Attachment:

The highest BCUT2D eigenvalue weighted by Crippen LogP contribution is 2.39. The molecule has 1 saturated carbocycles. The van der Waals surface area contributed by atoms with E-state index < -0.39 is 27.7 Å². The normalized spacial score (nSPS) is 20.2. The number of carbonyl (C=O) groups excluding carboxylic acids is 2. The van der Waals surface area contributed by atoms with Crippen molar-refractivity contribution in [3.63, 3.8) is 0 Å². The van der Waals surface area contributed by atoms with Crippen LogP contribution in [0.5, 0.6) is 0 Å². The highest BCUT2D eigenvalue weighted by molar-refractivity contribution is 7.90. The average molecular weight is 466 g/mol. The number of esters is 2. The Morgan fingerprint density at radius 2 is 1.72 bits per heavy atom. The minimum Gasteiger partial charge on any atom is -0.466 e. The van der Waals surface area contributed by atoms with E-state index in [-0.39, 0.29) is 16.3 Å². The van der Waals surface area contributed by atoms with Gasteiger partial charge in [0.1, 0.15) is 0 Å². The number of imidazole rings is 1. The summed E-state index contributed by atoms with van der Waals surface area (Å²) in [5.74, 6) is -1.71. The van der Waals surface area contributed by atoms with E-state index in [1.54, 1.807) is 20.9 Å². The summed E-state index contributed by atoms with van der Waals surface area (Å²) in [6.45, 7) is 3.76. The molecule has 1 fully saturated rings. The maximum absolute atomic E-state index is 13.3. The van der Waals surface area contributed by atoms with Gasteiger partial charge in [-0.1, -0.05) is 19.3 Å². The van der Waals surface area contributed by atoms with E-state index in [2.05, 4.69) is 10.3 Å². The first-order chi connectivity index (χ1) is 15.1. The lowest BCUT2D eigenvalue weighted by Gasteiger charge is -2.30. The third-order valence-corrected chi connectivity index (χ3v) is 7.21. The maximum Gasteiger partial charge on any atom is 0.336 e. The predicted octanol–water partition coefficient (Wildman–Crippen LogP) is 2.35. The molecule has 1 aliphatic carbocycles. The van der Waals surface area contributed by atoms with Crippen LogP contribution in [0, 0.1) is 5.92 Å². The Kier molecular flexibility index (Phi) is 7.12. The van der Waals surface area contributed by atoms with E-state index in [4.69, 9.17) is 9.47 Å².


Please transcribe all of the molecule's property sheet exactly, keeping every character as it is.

The highest BCUT2D eigenvalue weighted by Crippen LogP contribution is 2.39. The molecule has 1 saturated carbocycles. The van der Waals surface area contributed by atoms with E-state index < -0.39 is 27.7 Å². The normalized spacial score (nSPS) is 20.2. The number of carbonyl (C=O) groups excluding carboxylic acids is 2. The van der Waals surface area contributed by atoms with Crippen molar-refractivity contribution in [3.63, 3.8) is 0 Å². The van der Waals surface area contributed by atoms with Crippen LogP contribution in [0.5, 0.6) is 0 Å². The highest BCUT2D eigenvalue weighted by molar-refractivity contribution is 7.90. The average molecular weight is 466 g/mol. The number of esters is 2. The Morgan fingerprint density at radius 2 is 1.72 bits per heavy atom. The minimum Gasteiger partial charge on any atom is -0.466 e. The van der Waals surface area contributed by atoms with E-state index in [-0.39, 0.29) is 16.3 Å². The van der Waals surface area contributed by atoms with Gasteiger partial charge in [0.1, 0.15) is 0 Å². The number of imidazole rings is 1. The summed E-state index contributed by atoms with van der Waals surface area (Å²) in [5.74, 6) is -1.71. The van der Waals surface area contributed by atoms with E-state index in [1.54, 1.807) is 20.9 Å². The summed E-state index contributed by atoms with van der Waals surface area (Å²) in [6.45, 7) is 3.76. The molecule has 1 fully saturated rings. The maximum absolute atomic E-state index is 13.3. The van der Waals surface area contributed by atoms with Gasteiger partial charge in [-0.1, -0.05) is 19.3 Å². The van der Waals surface area contributed by atoms with E-state index in [2.05, 4.69) is 10.3 Å². The first-order chi connectivity index (χ1) is 15.1. The lowest BCUT2D eigenvalue weighted by Gasteiger charge is -2.30. The third-order valence-corrected chi connectivity index (χ3v) is 7.21. The maximum Gasteiger partial charge on any atom is 0.336 e. The predicted octanol–water partition coefficient (Wildman–Crippen LogP) is 2.35. The molecule has 1 aliphatic carbocycles. The van der Waals surface area contributed by atoms with Crippen LogP contribution in [0, 0.1) is 5.92 Å². The Kier molecular flexibility index (Phi) is 7.12. The van der Waals surface area contributed by atoms with E-state index in [4.69, 9.17) is 9.47 Å².